The survey, which is run annually, aims to take a snapshot of how local authorities are faring - particularly in the face of hefty and ongoing budget cuts. Its results show that "no one is standing still", said APSE's principal parks adviser Wayne Priestley.
"Everyone has accepted things have to change," said Priestley, speaking at APSE's parks conference held at Tatton Park in Knutsford on 17 March.
He said he is constantly amazed by the creative and myriad ways that parks managers bring in income, from grazing animals to wood fuel, cafes and allotments.
Despite the importance of statutory services such as education and welfare, "there is a growing recognition that parks are critical to the health and well-being of the nation", said Priestley. "You would basically assume we'd won the argument...but parks are still non-statutory and on the whole they are not a political priority, so they are an easy target for budget cuts."
Worryingly, "they are also saleable assets", he pointed out. "Nobody yet has sold a full park but bits are getting nibbled away at." In addition, the money made from parks too often also goes back into a central pot.
That is borne out by the survey's results, which show almost four out of five respondents felt parks were being squeezed unfairly compared to other services. Some 86 per cent said reductions in funding have resulted in a withdrawal of maintenance from some land and an increase in unmaintained land - up from 75 per cent last year.
The survey also found an increase in concerns about the impact of lack of investment in parks on public health and an increasing feeling that volunteers, while extremely valuable, can only contribute to green space maintenance in a limited capacity. Almost 69 per cent expect capital expenditure to fall over the next year and 90 per cent expect revenue to fall. However, 10 per cent of parks managers expect funding to increase by up to five per cent over the next five years, compared to just 1.4 per cent of managers in 2015.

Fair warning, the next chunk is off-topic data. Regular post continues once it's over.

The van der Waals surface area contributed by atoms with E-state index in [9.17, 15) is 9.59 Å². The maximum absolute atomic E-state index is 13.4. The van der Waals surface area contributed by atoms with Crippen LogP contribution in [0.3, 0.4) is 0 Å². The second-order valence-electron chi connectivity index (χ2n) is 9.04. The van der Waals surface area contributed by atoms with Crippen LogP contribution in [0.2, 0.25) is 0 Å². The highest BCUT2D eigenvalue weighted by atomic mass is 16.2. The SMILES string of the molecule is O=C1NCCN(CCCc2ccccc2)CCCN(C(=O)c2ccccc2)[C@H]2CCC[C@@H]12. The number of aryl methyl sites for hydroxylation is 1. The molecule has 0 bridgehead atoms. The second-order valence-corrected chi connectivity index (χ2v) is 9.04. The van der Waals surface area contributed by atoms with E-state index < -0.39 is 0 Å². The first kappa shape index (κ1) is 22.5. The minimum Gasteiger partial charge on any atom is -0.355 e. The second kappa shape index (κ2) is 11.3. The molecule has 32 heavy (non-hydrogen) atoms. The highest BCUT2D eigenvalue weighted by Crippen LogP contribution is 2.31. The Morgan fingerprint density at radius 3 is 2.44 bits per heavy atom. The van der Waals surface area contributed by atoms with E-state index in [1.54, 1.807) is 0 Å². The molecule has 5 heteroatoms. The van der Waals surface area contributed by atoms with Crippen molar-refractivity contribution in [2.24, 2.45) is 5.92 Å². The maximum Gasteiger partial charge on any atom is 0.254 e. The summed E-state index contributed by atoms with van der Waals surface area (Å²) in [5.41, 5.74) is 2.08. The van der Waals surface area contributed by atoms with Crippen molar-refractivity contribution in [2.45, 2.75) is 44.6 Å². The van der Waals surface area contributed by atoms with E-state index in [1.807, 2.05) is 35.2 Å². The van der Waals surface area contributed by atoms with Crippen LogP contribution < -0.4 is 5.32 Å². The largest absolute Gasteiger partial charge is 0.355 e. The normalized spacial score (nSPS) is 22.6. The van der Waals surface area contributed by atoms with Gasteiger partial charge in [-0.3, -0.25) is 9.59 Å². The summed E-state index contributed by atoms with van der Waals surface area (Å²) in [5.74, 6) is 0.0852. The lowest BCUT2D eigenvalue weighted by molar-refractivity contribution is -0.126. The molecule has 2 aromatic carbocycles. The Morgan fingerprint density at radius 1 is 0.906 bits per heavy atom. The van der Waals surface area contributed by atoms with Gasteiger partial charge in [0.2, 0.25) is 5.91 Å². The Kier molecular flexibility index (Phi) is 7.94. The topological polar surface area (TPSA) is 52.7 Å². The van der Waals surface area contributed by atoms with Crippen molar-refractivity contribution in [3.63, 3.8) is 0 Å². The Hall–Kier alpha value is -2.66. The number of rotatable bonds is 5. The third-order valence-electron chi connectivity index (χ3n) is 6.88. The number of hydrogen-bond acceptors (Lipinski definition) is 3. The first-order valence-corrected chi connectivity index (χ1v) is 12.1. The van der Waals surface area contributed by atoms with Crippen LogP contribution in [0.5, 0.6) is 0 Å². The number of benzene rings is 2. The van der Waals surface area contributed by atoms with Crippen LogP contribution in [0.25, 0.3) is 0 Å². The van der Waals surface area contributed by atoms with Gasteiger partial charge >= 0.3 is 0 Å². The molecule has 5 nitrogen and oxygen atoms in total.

Nine out of 10 have undertaken or plan to undertake a service review and most of these will involve a service redesign. One in four expect a decrease in the number of formal parks or playgrounds in their local authority over the next year, with around one in 50 expecting that decrease to be significant. Almost 28 per cent of respondents said their council has transferred at least one parks asset into community management or ownership over the past two years, and another 30 per cent are considering doing so. Playing fields and buildings were most likely to be transferred, followed by allotments and play areas. No parks have been moved over as yet.
Compulsory redundancy is expected to fall this year, but around 50 per cent of respondents expect voluntary redundancies. Worryingly, those leaving are likely to be the people with the most expertise and skills, exacerbating the skills shortage and potentially having long-term implications for the parks management skills base. Staff absence levels are also increasing, which Priestley said is unsurprising because it is "possibly a morale issue".
The APSE survey will also feed into the Heritage Lottery Fund's (HLF) second State of UK Public Parks report, due out in late summer. HLF head of landscape Drew Bennellick said using the APSE survey data will help ensure the whole country is represented. The new report aims to get "really good examples of the impact that cuts are having" and gather "a considerable body of evidence" of the state of parks. Green-space consultants Peter Neal and Ian Baggott have been commissioned to carry out the research and write the report. The survey will go live after April.